Well, now we’re out of the “100 year old tree” category and into “The whole world was created last Tuesday” scenario.
Marking the ground with the reminder that I agree the appearances of age are usually those of age, the frequent use of “fake” in your description prejudges God’s motivations, and we are not God, as I think George’s reply re-emphasises.
Were I convinced, as I suppose Archbishop Ussher and the scientific intellectuals who praised the precision of his chronology were, that the evidence showed that God did create the world over one week in 4004, then I’d be likely to avoid asking the “why” question and follow Eli in saying “He is the Lord - he will do what seems right to him.” But if not, there would be many explanations possible consistent with the revealed character of God, because hardly anybody in Ussher’s world doubted that he did it that way.
What we have nowadays is an alternative, evolutionary old earth, scenario which makes more sense to us (if we’re not YECs). It’s therefore easy to say it must make more sense to God too - but, though we may talk about God’s character, we don’t know all the facts, or even God, that well.
If it’s OK to put weight on our assessment of what God ought to do in the case of trees, then it must also be OK to treat Jesus’s spitting on eyes as fiction because, we judge, it pictures Jesus as falsely imitating a fakir. We may claim knowledge of God’s ways in all areas, and that results in pretty well any spin we like.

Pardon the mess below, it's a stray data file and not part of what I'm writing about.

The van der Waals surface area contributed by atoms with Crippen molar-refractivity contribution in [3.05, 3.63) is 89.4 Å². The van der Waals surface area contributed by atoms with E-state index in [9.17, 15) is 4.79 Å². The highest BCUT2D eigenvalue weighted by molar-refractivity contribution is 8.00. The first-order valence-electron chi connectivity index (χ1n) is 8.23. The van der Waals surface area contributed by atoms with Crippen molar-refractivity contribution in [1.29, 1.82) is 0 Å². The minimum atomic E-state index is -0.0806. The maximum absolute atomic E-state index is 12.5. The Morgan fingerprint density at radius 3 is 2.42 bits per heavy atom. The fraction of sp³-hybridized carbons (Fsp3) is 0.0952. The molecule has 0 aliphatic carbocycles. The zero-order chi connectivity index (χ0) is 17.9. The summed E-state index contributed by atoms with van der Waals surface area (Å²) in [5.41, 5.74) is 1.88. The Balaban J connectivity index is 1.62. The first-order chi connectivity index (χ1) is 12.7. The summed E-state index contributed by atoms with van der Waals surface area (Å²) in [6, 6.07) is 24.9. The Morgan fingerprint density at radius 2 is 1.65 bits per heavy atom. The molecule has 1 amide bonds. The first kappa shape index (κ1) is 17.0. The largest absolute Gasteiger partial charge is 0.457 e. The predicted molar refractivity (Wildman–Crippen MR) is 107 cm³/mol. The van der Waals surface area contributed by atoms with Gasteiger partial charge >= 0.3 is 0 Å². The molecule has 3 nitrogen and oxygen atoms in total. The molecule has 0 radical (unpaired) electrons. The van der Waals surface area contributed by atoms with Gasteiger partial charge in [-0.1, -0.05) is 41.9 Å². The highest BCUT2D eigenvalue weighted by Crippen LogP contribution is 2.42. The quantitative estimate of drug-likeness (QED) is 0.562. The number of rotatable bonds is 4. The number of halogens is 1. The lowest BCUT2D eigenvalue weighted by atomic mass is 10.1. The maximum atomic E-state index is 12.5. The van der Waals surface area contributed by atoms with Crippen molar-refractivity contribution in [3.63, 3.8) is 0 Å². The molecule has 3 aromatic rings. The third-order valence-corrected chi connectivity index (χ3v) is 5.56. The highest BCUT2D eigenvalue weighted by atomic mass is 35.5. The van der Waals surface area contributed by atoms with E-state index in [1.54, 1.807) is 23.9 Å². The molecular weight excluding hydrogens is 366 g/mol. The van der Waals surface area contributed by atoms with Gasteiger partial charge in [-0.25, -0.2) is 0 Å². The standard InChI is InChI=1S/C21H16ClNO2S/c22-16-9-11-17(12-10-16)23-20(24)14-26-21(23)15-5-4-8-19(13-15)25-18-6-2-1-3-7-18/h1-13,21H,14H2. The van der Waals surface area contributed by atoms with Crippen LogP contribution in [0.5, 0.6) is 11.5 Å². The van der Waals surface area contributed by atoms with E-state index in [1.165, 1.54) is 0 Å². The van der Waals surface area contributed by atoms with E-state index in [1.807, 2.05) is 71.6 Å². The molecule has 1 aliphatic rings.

For example, God would not fool us by making things look designed when they are not. Or the opposite (not uncommon) God would not things look undirected if they were designed. A loving God would not create carnivores, parasites, or colliding asteroids; God would not judge people because I know he’s all-forgiving; God would not knowingly let his Son die because I know he’s a loving Father; God would not do miracles because that would break his own laws; God would not allow the Babylonians to destroy his own Temple and tarnish his own Name… and any of these can be overturned in a moment when God says (as he says in revealed Scripture), “My ways are not your ways.”
My own particular version of that kind of argument, were I to lean on it more than I do, is that the whole character of God in the Bible is one of involvement with his world, guiding human decisions, governing history, caring for his people, preserving sparrows, sending or withdrawing his spirit from the wild creatutres, riding on the wings of the storm and so on. The Gospel increases that involvement by revealing the Son in whose image we are made, and who died for us, as the One by whom, through whom and for whom everything in the world was made and is sustained. On that reasoning, the idea that he would run the world via autonomous laws of nature set in stone at the Big Bang would be a non-starter.
But though that is entirely consistent with his revealed character (and more), it is not specifically revealed in Scripture, so perhaps those who say, like Leibniz, that it’s more praiseworthy for him to let the world run on its own, have a better understanding of God’s character. Whoever makes the better assessment of the inner life of God wins the argument… until God answers out of the whirlwind!
To summarise, I think that using our assessment of God’s character as evidence about empirical facts has a lousy track record, if a long pedigree.